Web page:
A fossil “kinder surprise” for paleontologists!

I didn’t have this rock or fossil passion as a kid. It took teaching the Grade Three Science Curriculum to push me BEYOND gathering up “pretty” rocks … into a HUGE interest in fossils, rock formation, and actually SEARCHING for fossils. I guess it’s NEVER too late to teach an old dog new tricks! The BEST part, aside from spending some WONDERFUL time with my parents, my Dad is ALREADY passionately scoping the area for NEW places to explore NEXT summer! I CAN’T wait!


My Dad … safely on the ground … still searching!

My ONE regret … not being FAST enough with the camera as my Dad clung, spider-like, to a steep shale cliff and uncovered a RARE ammonite that even excited our GUIDE! I hope that image stays as clearly etched in my memory as the true magic of the day!

Yup. UNplugging was JUST what I needed!

Citizenship, Respect and Safety are NOT Lessons to be Checked Off!

“I have no country to fight for: my country is the earth, and I am a citizen of the world.”

~ Eugene V. Debs

172/365  I Want to See the World

Flickr Creative Commons Photo by martinak15

When we first began our blogging journey with eight year olds, two years ago, a HUGE amount of groundwork was laid prior to our very first post. Looking back, those first building blocks seem SO insurmountable … but … we’ve done it, and I wouldn’t change a thing about it! Learning WITH the world has proven to be a POWERFUL way to personalize and DEEPEN our curiosities.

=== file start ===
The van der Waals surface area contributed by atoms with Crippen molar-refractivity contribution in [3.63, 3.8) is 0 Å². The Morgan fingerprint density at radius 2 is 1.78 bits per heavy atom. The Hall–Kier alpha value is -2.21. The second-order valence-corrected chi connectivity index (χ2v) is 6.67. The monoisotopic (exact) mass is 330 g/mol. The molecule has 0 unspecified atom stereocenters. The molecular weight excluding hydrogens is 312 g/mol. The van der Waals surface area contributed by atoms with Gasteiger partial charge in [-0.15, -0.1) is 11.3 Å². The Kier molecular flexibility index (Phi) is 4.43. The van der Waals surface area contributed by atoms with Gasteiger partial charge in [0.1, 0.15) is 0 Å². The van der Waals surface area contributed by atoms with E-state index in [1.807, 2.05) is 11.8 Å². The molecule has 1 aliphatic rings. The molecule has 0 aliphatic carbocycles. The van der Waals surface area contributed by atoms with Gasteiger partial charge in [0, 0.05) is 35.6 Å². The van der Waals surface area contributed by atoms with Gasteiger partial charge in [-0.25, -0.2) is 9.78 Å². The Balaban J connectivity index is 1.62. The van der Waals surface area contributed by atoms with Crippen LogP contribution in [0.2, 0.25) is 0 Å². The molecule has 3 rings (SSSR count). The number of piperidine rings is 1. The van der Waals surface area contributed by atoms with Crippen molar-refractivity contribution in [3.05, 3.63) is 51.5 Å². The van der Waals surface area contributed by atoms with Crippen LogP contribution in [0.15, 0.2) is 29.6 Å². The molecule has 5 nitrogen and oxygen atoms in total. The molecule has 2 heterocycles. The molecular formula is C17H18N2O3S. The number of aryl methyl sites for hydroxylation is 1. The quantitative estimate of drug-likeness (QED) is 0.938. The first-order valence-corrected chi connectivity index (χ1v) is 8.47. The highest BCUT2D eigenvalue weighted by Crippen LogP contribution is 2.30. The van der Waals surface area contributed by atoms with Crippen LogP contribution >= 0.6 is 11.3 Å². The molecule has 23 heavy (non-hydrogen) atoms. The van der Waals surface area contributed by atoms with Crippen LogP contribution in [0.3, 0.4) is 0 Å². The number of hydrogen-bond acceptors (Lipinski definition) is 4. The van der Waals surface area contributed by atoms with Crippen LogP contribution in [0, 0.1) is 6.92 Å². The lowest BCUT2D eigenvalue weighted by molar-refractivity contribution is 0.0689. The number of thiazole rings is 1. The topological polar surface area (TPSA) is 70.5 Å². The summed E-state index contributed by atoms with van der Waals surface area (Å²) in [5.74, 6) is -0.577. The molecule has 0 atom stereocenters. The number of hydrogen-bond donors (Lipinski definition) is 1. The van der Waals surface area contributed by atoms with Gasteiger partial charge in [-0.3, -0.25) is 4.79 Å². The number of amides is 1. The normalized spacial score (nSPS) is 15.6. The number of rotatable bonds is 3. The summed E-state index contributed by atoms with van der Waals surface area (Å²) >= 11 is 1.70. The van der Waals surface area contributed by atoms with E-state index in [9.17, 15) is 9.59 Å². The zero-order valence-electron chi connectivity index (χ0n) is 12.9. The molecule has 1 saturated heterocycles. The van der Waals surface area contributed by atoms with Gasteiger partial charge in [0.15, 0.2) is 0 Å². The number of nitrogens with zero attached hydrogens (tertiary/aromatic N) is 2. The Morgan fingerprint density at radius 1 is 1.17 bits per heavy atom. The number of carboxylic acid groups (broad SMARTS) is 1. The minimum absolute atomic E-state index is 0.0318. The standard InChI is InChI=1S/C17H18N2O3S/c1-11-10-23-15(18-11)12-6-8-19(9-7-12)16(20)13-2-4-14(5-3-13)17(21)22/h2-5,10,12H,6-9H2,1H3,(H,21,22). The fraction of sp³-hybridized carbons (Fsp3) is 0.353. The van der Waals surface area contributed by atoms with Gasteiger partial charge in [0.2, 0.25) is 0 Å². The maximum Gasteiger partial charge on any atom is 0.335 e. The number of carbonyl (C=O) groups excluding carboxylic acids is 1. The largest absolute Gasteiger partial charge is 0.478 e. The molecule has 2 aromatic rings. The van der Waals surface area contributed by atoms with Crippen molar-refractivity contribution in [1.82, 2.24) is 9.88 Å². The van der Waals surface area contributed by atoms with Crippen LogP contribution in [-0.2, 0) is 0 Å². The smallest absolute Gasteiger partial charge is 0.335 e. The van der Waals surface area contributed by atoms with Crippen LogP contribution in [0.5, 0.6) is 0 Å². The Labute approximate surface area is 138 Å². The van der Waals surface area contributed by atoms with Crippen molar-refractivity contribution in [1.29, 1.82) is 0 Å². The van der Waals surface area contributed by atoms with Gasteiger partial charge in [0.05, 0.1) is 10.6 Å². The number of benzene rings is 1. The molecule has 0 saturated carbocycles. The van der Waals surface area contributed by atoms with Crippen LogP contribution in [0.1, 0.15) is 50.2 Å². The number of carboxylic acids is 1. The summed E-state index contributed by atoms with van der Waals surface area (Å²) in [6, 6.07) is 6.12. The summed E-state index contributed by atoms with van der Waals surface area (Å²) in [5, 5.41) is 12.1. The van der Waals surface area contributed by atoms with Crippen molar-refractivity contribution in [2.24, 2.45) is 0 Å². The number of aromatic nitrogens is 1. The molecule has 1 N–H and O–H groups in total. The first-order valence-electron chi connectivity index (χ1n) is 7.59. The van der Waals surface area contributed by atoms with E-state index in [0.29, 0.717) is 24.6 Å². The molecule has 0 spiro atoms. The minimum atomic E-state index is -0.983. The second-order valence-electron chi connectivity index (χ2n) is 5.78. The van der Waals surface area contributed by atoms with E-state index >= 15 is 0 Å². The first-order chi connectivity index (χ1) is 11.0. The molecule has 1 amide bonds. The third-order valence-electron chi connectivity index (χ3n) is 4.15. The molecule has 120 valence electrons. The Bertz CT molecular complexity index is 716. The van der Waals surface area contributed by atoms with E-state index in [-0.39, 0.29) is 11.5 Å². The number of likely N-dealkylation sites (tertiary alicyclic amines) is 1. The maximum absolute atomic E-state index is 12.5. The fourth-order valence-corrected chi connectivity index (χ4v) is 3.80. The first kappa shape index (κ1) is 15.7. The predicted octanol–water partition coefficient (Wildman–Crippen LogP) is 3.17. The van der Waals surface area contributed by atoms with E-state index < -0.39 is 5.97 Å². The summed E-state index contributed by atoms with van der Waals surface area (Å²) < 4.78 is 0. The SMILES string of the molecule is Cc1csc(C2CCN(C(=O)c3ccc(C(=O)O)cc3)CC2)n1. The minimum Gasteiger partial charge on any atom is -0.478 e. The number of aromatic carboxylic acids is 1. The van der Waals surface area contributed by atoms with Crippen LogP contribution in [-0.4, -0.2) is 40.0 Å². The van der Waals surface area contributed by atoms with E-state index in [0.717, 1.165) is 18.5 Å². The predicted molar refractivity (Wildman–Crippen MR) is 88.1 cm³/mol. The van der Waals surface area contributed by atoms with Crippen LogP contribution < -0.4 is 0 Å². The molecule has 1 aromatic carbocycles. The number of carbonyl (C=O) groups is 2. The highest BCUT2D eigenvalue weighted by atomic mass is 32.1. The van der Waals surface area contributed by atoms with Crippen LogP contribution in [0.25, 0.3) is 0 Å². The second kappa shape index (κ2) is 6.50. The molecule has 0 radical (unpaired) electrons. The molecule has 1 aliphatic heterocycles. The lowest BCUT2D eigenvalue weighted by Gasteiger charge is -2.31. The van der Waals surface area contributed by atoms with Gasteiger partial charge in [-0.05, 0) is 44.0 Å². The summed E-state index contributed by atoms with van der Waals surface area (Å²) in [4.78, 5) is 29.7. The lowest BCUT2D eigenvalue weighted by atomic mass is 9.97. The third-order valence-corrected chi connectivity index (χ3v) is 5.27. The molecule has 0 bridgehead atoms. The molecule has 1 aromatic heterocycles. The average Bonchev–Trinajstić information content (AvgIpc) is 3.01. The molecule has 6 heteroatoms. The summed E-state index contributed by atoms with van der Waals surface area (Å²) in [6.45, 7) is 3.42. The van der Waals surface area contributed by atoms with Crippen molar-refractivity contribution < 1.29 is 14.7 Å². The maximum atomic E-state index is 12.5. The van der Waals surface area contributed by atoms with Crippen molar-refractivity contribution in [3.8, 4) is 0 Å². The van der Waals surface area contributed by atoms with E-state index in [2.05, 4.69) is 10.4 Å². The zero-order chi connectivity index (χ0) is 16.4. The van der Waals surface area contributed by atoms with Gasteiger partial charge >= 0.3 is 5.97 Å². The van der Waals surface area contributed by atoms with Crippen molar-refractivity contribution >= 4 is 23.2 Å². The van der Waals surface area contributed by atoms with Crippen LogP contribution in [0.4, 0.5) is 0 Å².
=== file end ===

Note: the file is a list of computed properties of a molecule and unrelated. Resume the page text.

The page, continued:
Prior to beginning this “new” way of learning, we spent a great deal of time exploring other class blogs to see all the “possibilities” and to get a sense of our hopes for our new blog. You see, this was a pilot project – the very first classroom blog in our system. We knew that, if it was going to be a success, we needed to be VERY clear about what success would LOOK like!

As I write this post, I see this process much like the steps needed to build a strong, durable, long-lasting structure. There is the “planning stage” … drafting the vision out; it is an extensive AND intensive process that is necessary to ensure a successful project. Next, there’s the building stage … from the ground up.

The foundation, for us, included extensive thought around how we would keep these young students safe. Because this was a pilot project, we were responsible for drafting a permission form for parents so that they were very clear about the blog being available, online, for all the world to see. Some of the information in this consent form included:

Screen Shot 2013-07-23 at 2.37.54 PM

Once all consent forms were completed and returned, it was time to begin the process of “getting our feet wet” as a class. This included activating background knowledge to see how many students knew what a blog was. It was no surprise, that first year, to see that only one or two students could explain what a blog was. This was because family members had personal blogs! Gathering this information, as a class, allowed some students to share their personal experiences as we moved toward the unknown.